I am so tired today and glad that it's Friday! Our seminar was split up into two parts. I was in Dr. Najm's group first. He's hysterical. You know how there are some people who when they laugh, you can't help laughing too? He has that kind of laugh. His powerpoint was like sixty slides long, and I told him there was no way he could get through them all in an hour. He told me that he would, and sure enough he did, but he had to skip some.
The second half of the seminar was led by another neurologist who was puzzling about the fact that the sensory homunculus has the genitals right next to the feet. A homunculus is a drawing that maps where the nerves from each part of the body travel to in the brain. There are actually two homunculi, one for the motor nerves and one for the sensory nerves. If you click on the link, you can see how exaggerated the hands and faces of the homunculi are. This shows how certain body parts, like the lips and fingers, get proportionally more innervation for their actual size than do other body parts, like the trunk. So this neurologist concluded that the location of the genitals next to the feet on the sensory homunculus is the origin of some people's foot fetishes. We told him that the genitals are located there because the spinal nerves that go to the genitals come out of the spinal cord right below the ones that go to the feet. Neurologists are totally weird. I'm adding neurology to my list of possible specialties.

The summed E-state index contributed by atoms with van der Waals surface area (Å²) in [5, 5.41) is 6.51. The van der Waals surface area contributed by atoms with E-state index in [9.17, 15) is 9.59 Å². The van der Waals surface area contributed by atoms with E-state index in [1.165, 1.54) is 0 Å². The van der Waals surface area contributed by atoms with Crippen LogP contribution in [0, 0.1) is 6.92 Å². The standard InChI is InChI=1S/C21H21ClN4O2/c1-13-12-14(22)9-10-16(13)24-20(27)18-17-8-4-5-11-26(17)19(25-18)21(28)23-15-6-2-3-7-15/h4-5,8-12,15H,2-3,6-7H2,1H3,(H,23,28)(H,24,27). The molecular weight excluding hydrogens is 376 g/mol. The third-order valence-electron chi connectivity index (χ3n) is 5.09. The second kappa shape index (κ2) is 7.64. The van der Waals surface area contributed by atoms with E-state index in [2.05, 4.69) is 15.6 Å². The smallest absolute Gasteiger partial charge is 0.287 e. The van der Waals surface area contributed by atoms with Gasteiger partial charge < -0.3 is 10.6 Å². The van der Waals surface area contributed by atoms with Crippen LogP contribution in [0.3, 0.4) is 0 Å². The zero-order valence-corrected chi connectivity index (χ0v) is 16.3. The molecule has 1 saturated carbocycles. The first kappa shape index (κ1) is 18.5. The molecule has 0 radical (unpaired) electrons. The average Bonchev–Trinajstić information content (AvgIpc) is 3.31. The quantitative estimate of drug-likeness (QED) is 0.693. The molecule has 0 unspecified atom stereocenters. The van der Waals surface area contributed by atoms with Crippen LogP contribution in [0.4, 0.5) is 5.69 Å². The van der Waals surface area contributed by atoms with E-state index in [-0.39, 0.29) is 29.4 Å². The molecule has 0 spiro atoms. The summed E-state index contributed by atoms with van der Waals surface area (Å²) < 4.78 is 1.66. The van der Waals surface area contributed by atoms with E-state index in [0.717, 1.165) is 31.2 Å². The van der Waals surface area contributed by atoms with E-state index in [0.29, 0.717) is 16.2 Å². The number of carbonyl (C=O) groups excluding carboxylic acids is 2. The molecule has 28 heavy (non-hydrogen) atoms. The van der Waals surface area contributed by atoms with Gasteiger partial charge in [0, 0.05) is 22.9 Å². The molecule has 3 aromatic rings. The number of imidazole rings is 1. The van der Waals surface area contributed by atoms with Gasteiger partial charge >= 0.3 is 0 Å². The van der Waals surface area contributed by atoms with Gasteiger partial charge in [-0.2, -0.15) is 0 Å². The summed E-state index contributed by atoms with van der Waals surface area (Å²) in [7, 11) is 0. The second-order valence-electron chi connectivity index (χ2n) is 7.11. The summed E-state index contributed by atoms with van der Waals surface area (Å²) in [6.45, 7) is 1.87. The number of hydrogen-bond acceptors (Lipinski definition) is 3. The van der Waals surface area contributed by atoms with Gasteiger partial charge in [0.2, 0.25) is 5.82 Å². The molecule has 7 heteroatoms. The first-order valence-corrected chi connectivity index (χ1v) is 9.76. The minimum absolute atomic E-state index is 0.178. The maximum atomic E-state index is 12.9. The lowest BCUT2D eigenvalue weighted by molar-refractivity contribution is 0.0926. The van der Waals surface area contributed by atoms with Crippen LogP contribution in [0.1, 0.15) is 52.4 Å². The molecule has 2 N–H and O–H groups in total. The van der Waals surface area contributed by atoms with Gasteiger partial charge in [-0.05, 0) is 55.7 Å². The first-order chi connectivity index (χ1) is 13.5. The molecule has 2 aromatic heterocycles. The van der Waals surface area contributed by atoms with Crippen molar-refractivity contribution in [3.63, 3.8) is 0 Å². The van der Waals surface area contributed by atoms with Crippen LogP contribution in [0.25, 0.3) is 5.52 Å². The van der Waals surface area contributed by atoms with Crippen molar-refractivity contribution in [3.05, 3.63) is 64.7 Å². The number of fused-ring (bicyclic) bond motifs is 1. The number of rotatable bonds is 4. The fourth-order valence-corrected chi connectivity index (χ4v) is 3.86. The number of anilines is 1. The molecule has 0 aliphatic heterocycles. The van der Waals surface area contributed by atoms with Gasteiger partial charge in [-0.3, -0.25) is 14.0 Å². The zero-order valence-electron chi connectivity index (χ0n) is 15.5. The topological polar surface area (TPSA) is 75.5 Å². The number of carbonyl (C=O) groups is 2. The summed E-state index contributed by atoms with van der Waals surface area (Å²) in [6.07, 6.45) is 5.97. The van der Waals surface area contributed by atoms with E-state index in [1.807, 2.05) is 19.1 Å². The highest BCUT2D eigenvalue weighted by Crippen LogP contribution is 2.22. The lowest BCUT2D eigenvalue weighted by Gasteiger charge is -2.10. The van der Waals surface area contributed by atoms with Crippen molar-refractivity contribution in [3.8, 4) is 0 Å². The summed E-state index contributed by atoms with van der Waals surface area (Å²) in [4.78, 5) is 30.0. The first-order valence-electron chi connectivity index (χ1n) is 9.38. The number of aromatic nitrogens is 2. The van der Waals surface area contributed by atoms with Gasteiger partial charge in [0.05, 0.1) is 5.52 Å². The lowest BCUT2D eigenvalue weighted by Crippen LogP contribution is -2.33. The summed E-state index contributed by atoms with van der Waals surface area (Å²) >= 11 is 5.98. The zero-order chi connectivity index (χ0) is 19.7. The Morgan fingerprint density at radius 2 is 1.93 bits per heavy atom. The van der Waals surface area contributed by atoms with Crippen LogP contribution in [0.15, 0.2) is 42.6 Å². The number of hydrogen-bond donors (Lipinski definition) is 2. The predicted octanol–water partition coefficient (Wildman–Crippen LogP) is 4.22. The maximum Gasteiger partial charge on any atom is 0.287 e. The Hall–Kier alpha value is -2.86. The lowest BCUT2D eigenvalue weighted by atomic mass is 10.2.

Our PBL session was kind of pointless. I told you that we basically had no learning objectives or case for today. So we talked a little bit about the CAPPs for this week, and then we talked about Medicaid. Here is some really shocking news for you: it's a lot more expensive to get surgery done and stay in a hospital now than it was sixty years ago. And another shocker: it sucks to be poor and not have insurance, especially if you're chronically ill. We wound up getting out a little early though, so I had some time to print out the reading for next week before POD.
POD was kind of rough too. The speaker was doing outcomes research for multiple sclerosis. She was basically doing a pilot project to set up a secure web page for people with MS to be able to communicate with their doctors and get info and support. It's a neat idea, but good god, I was not up for another hour of looking at boring powerpoint slides after that PBL session. Plus, I ate one cookie too many and have been feeling nauseated since about midway through her talk. Since no one really asked questions, she finished early. I have to meet with my PA in a little while to go over my portfolio essay. After that, I'm going home to relax.